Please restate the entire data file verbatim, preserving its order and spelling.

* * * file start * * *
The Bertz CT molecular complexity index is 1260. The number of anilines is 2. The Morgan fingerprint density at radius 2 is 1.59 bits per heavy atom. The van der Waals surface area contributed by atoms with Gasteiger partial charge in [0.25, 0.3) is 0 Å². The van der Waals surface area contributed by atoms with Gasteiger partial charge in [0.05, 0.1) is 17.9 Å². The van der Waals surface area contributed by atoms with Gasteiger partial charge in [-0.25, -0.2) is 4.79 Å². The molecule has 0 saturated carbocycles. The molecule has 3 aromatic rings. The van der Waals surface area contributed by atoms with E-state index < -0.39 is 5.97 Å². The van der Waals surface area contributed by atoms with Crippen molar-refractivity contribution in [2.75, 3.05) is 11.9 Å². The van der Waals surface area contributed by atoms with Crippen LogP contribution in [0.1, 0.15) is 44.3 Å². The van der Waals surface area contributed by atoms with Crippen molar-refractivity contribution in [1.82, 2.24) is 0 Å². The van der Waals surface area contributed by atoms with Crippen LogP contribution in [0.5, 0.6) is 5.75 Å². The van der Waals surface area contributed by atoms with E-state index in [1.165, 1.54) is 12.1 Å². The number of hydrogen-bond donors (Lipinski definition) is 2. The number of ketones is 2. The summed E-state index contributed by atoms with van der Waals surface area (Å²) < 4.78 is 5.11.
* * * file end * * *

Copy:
The Bertz CT molecular complexity index is 1260. The number of anilines is 2. The Morgan fingerprint density at radius 2 is 1.59 bits per heavy atom. The van der Waals surface area contributed by atoms with Gasteiger partial charge in [0.25, 0.3) is 0 Å². The van der Waals surface area contributed by atoms with Gasteiger partial charge in [0.05, 0.1) is 17.9 Å². The van der Waals surface area contributed by atoms with Gasteiger partial charge in [-0.25, -0.2) is 4.79 Å². The molecule has 0 saturated carbocycles. The molecule has 3 aromatic rings. The van der Waals surface area contributed by atoms with E-state index < -0.39 is 5.97 Å². The van der Waals surface area contributed by atoms with Crippen molar-refractivity contribution in [2.75, 3.05) is 11.9 Å². The van der Waals surface area contributed by atoms with Crippen LogP contribution in [0.1, 0.15) is 44.3 Å². The van der Waals surface area contributed by atoms with Crippen molar-refractivity contribution in [1.82, 2.24) is 0 Å². The van der Waals surface area contributed by atoms with Crippen LogP contribution in [0.5, 0.6) is 5.75 Å². The van der Waals surface area contributed by atoms with E-state index in [1.165, 1.54) is 12.1 Å². The number of hydrogen-bond donors (Lipinski definition) is 2. The number of ketones is 2. The summed E-state index contributed by atoms with van der Waals surface area (Å²) < 4.78 is 5.11.